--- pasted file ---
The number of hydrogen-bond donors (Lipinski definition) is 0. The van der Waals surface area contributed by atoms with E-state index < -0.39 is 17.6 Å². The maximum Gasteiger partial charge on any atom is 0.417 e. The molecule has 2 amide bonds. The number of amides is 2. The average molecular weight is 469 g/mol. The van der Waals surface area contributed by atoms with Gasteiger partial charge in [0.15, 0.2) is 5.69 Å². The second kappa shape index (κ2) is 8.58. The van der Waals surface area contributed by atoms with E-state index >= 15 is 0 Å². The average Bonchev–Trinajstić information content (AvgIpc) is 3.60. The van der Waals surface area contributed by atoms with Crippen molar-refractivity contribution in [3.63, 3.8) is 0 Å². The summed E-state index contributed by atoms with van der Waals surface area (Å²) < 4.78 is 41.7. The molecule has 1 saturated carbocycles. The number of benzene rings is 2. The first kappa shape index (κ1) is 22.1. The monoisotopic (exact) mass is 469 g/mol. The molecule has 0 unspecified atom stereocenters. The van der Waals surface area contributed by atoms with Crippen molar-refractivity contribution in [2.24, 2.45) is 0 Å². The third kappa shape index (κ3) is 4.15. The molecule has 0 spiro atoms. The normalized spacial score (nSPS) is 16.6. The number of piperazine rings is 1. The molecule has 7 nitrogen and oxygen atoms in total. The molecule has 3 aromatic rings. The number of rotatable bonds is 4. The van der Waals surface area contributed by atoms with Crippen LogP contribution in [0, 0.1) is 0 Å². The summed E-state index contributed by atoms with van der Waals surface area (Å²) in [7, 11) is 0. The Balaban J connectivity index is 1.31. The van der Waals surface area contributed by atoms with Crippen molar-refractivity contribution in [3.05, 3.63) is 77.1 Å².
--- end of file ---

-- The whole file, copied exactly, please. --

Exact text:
The number of hydrogen-bond donors (Lipinski definition) is 0. The van der Waals surface area contributed by atoms with E-state index < -0.39 is 17.6 Å². The maximum Gasteiger partial charge on any atom is 0.417 e. The molecule has 2 amide bonds. The number of amides is 2. The average molecular weight is 469 g/mol. The van der Waals surface area contributed by atoms with Gasteiger partial charge in [0.15, 0.2) is 5.69 Å². The second kappa shape index (κ2) is 8.58. The van der Waals surface area contributed by atoms with E-state index >= 15 is 0 Å². The average Bonchev–Trinajstić information content (AvgIpc) is 3.60. The van der Waals surface area contributed by atoms with Crippen molar-refractivity contribution in [3.63, 3.8) is 0 Å². The summed E-state index contributed by atoms with van der Waals surface area (Å²) < 4.78 is 41.7. The molecule has 1 saturated carbocycles. The number of benzene rings is 2. The first kappa shape index (κ1) is 22.1. The monoisotopic (exact) mass is 469 g/mol. The molecule has 0 unspecified atom stereocenters. The van der Waals surface area contributed by atoms with Crippen molar-refractivity contribution in [2.24, 2.45) is 0 Å². The third kappa shape index (κ3) is 4.15. The molecule has 0 spiro atoms. The normalized spacial score (nSPS) is 16.6. The number of piperazine rings is 1. The molecule has 7 nitrogen and oxygen atoms in total. The molecule has 3 aromatic rings. The number of rotatable bonds is 4. The van der Waals surface area contributed by atoms with Crippen LogP contribution in [0, 0.1) is 0 Å². The summed E-state index contributed by atoms with van der Waals surface area (Å²) in [7, 11) is 0. The Balaban J connectivity index is 1.31. The van der Waals surface area contributed by atoms with Crippen molar-refractivity contribution in [3.05, 3.63) is 77.1 Å².